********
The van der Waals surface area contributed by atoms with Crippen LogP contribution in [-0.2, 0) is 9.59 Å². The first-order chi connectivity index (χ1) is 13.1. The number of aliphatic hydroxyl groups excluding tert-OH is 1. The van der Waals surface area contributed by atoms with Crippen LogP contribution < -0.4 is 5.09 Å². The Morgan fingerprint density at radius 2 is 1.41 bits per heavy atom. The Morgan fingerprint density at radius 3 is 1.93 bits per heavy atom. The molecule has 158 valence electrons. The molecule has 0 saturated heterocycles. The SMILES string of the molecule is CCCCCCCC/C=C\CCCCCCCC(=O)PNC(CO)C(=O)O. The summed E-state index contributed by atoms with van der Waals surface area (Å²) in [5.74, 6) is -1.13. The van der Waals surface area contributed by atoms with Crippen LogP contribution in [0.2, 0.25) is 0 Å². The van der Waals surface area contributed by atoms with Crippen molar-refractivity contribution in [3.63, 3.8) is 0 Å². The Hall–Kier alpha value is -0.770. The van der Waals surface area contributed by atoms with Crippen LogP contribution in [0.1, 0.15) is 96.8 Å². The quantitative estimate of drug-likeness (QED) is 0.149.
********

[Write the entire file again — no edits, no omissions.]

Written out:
The van der Waals surface area contributed by atoms with Crippen LogP contribution in [-0.2, 0) is 9.59 Å². The first-order chi connectivity index (χ1) is 13.1. The number of aliphatic hydroxyl groups excluding tert-OH is 1. The van der Waals surface area contributed by atoms with Crippen LogP contribution < -0.4 is 5.09 Å². The Morgan fingerprint density at radius 2 is 1.41 bits per heavy atom. The Morgan fingerprint density at radius 3 is 1.93 bits per heavy atom. The molecule has 158 valence electrons. The molecule has 0 saturated heterocycles. The SMILES string of the molecule is CCCCCCCC/C=C\CCCCCCCC(=O)PNC(CO)C(=O)O. The summed E-state index contributed by atoms with van der Waals surface area (Å²) in [5.74, 6) is -1.13. The van der Waals surface area contributed by atoms with Crippen LogP contribution in [0.2, 0.25) is 0 Å². The van der Waals surface area contributed by atoms with Crippen molar-refractivity contribution in [3.63, 3.8) is 0 Å². The Hall–Kier alpha value is -0.770. The van der Waals surface area contributed by atoms with Crippen LogP contribution in [0.1, 0.15) is 96.8 Å². The quantitative estimate of drug-likeness (QED) is 0.149.